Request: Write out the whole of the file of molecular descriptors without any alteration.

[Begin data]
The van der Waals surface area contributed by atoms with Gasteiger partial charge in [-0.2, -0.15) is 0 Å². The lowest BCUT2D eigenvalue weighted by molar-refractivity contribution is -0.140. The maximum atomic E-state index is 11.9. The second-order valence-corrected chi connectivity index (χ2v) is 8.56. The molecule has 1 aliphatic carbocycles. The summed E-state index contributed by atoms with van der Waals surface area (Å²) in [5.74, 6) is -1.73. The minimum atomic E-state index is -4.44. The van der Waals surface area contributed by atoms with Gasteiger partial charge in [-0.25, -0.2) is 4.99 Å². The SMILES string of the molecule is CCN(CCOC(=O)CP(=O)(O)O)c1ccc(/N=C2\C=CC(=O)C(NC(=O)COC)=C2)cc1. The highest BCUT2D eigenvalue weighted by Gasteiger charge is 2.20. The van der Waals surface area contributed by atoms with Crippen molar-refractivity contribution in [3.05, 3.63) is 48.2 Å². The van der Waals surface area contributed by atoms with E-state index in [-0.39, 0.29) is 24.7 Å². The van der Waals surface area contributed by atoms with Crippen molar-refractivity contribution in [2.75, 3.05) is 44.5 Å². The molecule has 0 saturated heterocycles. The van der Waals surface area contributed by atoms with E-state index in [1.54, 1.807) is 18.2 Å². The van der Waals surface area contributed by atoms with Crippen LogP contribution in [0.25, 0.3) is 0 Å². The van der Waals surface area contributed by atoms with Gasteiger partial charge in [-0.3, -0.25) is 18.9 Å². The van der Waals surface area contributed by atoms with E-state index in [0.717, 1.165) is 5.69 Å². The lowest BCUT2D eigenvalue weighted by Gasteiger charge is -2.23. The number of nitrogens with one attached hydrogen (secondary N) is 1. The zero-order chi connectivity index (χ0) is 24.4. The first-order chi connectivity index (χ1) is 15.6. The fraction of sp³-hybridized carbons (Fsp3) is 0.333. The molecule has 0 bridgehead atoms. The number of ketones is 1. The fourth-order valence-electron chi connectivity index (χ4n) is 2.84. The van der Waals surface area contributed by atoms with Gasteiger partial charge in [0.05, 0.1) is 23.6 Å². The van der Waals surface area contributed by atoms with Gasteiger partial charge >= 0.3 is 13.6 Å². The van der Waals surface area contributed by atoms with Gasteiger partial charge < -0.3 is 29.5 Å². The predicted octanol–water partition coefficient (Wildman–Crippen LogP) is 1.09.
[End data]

The van der Waals surface area contributed by atoms with Gasteiger partial charge in [-0.2, -0.15) is 0 Å². The lowest BCUT2D eigenvalue weighted by molar-refractivity contribution is -0.140. The maximum atomic E-state index is 11.9. The second-order valence-corrected chi connectivity index (χ2v) is 8.56. The molecule has 1 aliphatic carbocycles. The summed E-state index contributed by atoms with van der Waals surface area (Å²) in [5.74, 6) is -1.73. The minimum atomic E-state index is -4.44. The van der Waals surface area contributed by atoms with Gasteiger partial charge in [-0.25, -0.2) is 4.99 Å². The SMILES string of the molecule is CCN(CCOC(=O)CP(=O)(O)O)c1ccc(/N=C2\C=CC(=O)C(NC(=O)COC)=C2)cc1. The highest BCUT2D eigenvalue weighted by Gasteiger charge is 2.20. The van der Waals surface area contributed by atoms with Crippen molar-refractivity contribution in [3.05, 3.63) is 48.2 Å². The van der Waals surface area contributed by atoms with E-state index in [-0.39, 0.29) is 24.7 Å². The van der Waals surface area contributed by atoms with Crippen molar-refractivity contribution in [2.75, 3.05) is 44.5 Å². The molecule has 0 saturated heterocycles. The van der Waals surface area contributed by atoms with E-state index in [1.54, 1.807) is 18.2 Å². The van der Waals surface area contributed by atoms with Crippen LogP contribution in [0.25, 0.3) is 0 Å². The van der Waals surface area contributed by atoms with Gasteiger partial charge in [-0.3, -0.25) is 18.9 Å². The van der Waals surface area contributed by atoms with E-state index in [0.717, 1.165) is 5.69 Å². The lowest BCUT2D eigenvalue weighted by Gasteiger charge is -2.23. The number of nitrogens with one attached hydrogen (secondary N) is 1. The zero-order chi connectivity index (χ0) is 24.4. The first-order chi connectivity index (χ1) is 15.6. The fraction of sp³-hybridized carbons (Fsp3) is 0.333. The molecule has 0 bridgehead atoms. The number of ketones is 1. The fourth-order valence-electron chi connectivity index (χ4n) is 2.84. The van der Waals surface area contributed by atoms with Gasteiger partial charge in [0.05, 0.1) is 23.6 Å². The van der Waals surface area contributed by atoms with Gasteiger partial charge >= 0.3 is 13.6 Å². The van der Waals surface area contributed by atoms with Gasteiger partial charge < -0.3 is 29.5 Å². The predicted octanol–water partition coefficient (Wildman–Crippen LogP) is 1.09.